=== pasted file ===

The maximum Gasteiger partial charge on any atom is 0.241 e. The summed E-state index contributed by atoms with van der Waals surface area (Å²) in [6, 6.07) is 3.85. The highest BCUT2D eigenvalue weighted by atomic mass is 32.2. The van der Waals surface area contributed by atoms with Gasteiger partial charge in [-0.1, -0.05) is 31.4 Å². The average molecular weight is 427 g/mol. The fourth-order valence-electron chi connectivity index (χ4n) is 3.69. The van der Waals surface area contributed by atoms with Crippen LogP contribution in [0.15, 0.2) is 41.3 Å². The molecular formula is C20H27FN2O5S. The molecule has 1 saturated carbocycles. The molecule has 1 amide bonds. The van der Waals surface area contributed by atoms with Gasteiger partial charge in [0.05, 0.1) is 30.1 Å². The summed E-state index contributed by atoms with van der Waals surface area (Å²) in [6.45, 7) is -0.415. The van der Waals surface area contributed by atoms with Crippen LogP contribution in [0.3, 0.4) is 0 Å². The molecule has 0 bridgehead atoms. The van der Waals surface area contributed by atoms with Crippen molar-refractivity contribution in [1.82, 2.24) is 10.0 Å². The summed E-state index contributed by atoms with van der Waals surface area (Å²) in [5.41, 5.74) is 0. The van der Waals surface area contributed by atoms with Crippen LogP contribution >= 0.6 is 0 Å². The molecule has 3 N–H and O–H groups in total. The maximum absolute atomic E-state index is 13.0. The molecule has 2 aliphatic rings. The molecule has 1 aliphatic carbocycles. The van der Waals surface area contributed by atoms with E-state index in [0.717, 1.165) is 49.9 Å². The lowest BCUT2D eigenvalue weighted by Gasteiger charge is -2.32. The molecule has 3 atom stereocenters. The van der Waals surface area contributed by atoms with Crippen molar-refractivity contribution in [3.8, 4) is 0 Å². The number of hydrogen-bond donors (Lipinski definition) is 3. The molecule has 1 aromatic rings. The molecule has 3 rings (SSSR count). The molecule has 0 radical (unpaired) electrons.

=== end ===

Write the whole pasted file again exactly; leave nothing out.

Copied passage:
The maximum Gasteiger partial charge on any atom is 0.241 e. The summed E-state index contributed by atoms with van der Waals surface area (Å²) in [6, 6.07) is 3.85. The highest BCUT2D eigenvalue weighted by atomic mass is 32.2. The van der Waals surface area contributed by atoms with Gasteiger partial charge in [-0.1, -0.05) is 31.4 Å². The average molecular weight is 427 g/mol. The fourth-order valence-electron chi connectivity index (χ4n) is 3.69. The van der Waals surface area contributed by atoms with Crippen LogP contribution in [0.15, 0.2) is 41.3 Å². The molecular formula is C20H27FN2O5S. The molecule has 1 saturated carbocycles. The molecule has 1 amide bonds. The van der Waals surface area contributed by atoms with Gasteiger partial charge in [0.05, 0.1) is 30.1 Å². The summed E-state index contributed by atoms with van der Waals surface area (Å²) in [6.45, 7) is -0.415. The van der Waals surface area contributed by atoms with Crippen LogP contribution in [0.3, 0.4) is 0 Å². The molecule has 0 bridgehead atoms. The van der Waals surface area contributed by atoms with Crippen molar-refractivity contribution in [1.82, 2.24) is 10.0 Å². The summed E-state index contributed by atoms with van der Waals surface area (Å²) in [5.41, 5.74) is 0. The van der Waals surface area contributed by atoms with Crippen LogP contribution >= 0.6 is 0 Å². The molecule has 3 N–H and O–H groups in total. The maximum absolute atomic E-state index is 13.0. The molecule has 2 aliphatic rings. The molecule has 1 aliphatic carbocycles. The van der Waals surface area contributed by atoms with E-state index in [0.717, 1.165) is 49.9 Å². The lowest BCUT2D eigenvalue weighted by Gasteiger charge is -2.32. The molecule has 3 atom stereocenters. The van der Waals surface area contributed by atoms with Crippen molar-refractivity contribution in [3.8, 4) is 0 Å². The number of hydrogen-bond donors (Lipinski definition) is 3. The molecule has 1 aromatic rings. The molecule has 3 rings (SSSR count). The molecule has 0 radical (unpaired) electrons.